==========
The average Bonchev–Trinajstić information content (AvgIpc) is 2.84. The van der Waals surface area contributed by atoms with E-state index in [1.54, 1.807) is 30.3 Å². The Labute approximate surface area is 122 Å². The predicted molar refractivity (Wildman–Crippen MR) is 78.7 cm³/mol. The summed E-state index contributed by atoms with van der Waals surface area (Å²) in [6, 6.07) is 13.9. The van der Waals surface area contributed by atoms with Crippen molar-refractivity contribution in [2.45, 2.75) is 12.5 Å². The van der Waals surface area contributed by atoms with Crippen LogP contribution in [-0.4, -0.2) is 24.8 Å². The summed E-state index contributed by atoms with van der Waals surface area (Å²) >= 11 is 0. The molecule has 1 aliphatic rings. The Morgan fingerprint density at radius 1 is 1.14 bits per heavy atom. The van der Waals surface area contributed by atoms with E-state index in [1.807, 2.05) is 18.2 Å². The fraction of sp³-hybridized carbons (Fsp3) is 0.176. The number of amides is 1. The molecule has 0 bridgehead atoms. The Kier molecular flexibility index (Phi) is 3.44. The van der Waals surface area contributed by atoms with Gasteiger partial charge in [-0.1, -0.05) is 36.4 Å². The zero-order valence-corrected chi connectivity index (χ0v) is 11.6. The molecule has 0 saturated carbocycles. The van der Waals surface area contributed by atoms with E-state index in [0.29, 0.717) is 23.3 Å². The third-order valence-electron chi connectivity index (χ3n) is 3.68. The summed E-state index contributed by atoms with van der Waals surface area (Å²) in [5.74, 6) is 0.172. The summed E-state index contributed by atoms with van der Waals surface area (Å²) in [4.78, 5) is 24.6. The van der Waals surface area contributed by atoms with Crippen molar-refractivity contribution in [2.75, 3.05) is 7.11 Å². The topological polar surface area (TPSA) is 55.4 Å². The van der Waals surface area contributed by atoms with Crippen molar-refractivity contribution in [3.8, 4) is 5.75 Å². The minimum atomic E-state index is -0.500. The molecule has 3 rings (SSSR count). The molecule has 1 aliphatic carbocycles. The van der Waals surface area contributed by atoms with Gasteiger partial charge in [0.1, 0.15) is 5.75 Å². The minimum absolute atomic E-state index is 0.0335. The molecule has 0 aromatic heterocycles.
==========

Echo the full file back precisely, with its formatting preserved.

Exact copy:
The average Bonchev–Trinajstić information content (AvgIpc) is 2.84. The van der Waals surface area contributed by atoms with E-state index in [1.54, 1.807) is 30.3 Å². The Labute approximate surface area is 122 Å². The predicted molar refractivity (Wildman–Crippen MR) is 78.7 cm³/mol. The summed E-state index contributed by atoms with van der Waals surface area (Å²) in [6, 6.07) is 13.9. The van der Waals surface area contributed by atoms with Crippen molar-refractivity contribution in [2.45, 2.75) is 12.5 Å². The van der Waals surface area contributed by atoms with Crippen LogP contribution in [-0.4, -0.2) is 24.8 Å². The summed E-state index contributed by atoms with van der Waals surface area (Å²) >= 11 is 0. The molecule has 1 aliphatic rings. The Morgan fingerprint density at radius 1 is 1.14 bits per heavy atom. The van der Waals surface area contributed by atoms with E-state index in [1.807, 2.05) is 18.2 Å². The fraction of sp³-hybridized carbons (Fsp3) is 0.176. The number of amides is 1. The molecule has 0 bridgehead atoms. The Kier molecular flexibility index (Phi) is 3.44. The van der Waals surface area contributed by atoms with Gasteiger partial charge in [-0.1, -0.05) is 36.4 Å². The zero-order valence-corrected chi connectivity index (χ0v) is 11.6. The molecule has 0 saturated carbocycles. The van der Waals surface area contributed by atoms with E-state index in [0.29, 0.717) is 23.3 Å². The third-order valence-electron chi connectivity index (χ3n) is 3.68. The summed E-state index contributed by atoms with van der Waals surface area (Å²) in [5.74, 6) is 0.172. The summed E-state index contributed by atoms with van der Waals surface area (Å²) in [4.78, 5) is 24.6. The van der Waals surface area contributed by atoms with Crippen molar-refractivity contribution in [2.75, 3.05) is 7.11 Å². The topological polar surface area (TPSA) is 55.4 Å². The van der Waals surface area contributed by atoms with Crippen molar-refractivity contribution in [3.8, 4) is 5.75 Å². The minimum atomic E-state index is -0.500. The molecule has 3 rings (SSSR count). The molecule has 1 aliphatic carbocycles. The van der Waals surface area contributed by atoms with Gasteiger partial charge in [0.1, 0.15) is 5.75 Å². The minimum absolute atomic E-state index is 0.0335. The molecule has 0 aromatic heterocycles.